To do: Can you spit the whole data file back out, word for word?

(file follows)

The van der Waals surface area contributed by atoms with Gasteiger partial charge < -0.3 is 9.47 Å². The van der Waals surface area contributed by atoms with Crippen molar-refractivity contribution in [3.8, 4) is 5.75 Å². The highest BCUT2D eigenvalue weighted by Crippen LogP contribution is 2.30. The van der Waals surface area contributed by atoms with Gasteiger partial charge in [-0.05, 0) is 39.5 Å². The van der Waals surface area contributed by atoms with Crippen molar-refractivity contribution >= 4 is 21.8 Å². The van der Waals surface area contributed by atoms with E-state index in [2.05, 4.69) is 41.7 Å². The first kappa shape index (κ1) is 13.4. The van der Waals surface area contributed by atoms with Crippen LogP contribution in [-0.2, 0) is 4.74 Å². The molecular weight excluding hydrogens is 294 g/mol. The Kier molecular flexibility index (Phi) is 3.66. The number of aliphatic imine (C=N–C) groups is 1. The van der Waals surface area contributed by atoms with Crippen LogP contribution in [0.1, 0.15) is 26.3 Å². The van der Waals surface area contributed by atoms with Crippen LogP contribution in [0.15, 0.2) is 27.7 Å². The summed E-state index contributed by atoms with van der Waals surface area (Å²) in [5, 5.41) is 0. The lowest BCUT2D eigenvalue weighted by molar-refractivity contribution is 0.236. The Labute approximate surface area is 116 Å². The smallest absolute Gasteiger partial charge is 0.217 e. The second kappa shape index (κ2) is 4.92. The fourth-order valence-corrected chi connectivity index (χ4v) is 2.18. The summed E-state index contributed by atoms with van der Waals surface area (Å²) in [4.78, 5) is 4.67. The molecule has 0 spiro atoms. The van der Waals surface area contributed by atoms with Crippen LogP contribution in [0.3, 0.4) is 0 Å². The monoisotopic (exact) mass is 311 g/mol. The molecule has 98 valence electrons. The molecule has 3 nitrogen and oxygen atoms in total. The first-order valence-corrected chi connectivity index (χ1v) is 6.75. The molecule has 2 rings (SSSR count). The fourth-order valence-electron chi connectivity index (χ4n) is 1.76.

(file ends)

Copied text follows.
The van der Waals surface area contributed by atoms with Gasteiger partial charge < -0.3 is 9.47 Å². The van der Waals surface area contributed by atoms with Crippen molar-refractivity contribution in [3.8, 4) is 5.75 Å². The highest BCUT2D eigenvalue weighted by Crippen LogP contribution is 2.30. The van der Waals surface area contributed by atoms with Gasteiger partial charge in [-0.05, 0) is 39.5 Å². The van der Waals surface area contributed by atoms with Crippen molar-refractivity contribution >= 4 is 21.8 Å². The van der Waals surface area contributed by atoms with E-state index in [2.05, 4.69) is 41.7 Å². The first kappa shape index (κ1) is 13.4. The van der Waals surface area contributed by atoms with Crippen LogP contribution in [-0.2, 0) is 4.74 Å². The molecular weight excluding hydrogens is 294 g/mol. The Kier molecular flexibility index (Phi) is 3.66. The number of aliphatic imine (C=N–C) groups is 1. The van der Waals surface area contributed by atoms with Crippen LogP contribution in [0.1, 0.15) is 26.3 Å². The van der Waals surface area contributed by atoms with Crippen LogP contribution in [0.15, 0.2) is 27.7 Å². The summed E-state index contributed by atoms with van der Waals surface area (Å²) in [5, 5.41) is 0. The lowest BCUT2D eigenvalue weighted by molar-refractivity contribution is 0.236. The Labute approximate surface area is 116 Å². The smallest absolute Gasteiger partial charge is 0.217 e. The second kappa shape index (κ2) is 4.92. The fourth-order valence-corrected chi connectivity index (χ4v) is 2.18. The summed E-state index contributed by atoms with van der Waals surface area (Å²) in [4.78, 5) is 4.67. The molecule has 0 spiro atoms. The van der Waals surface area contributed by atoms with Crippen LogP contribution in [0.3, 0.4) is 0 Å². The monoisotopic (exact) mass is 311 g/mol. The molecule has 98 valence electrons. The molecule has 3 nitrogen and oxygen atoms in total. The first-order valence-corrected chi connectivity index (χ1v) is 6.75. The molecule has 2 rings (SSSR count). The fourth-order valence-electron chi connectivity index (χ4n) is 1.76.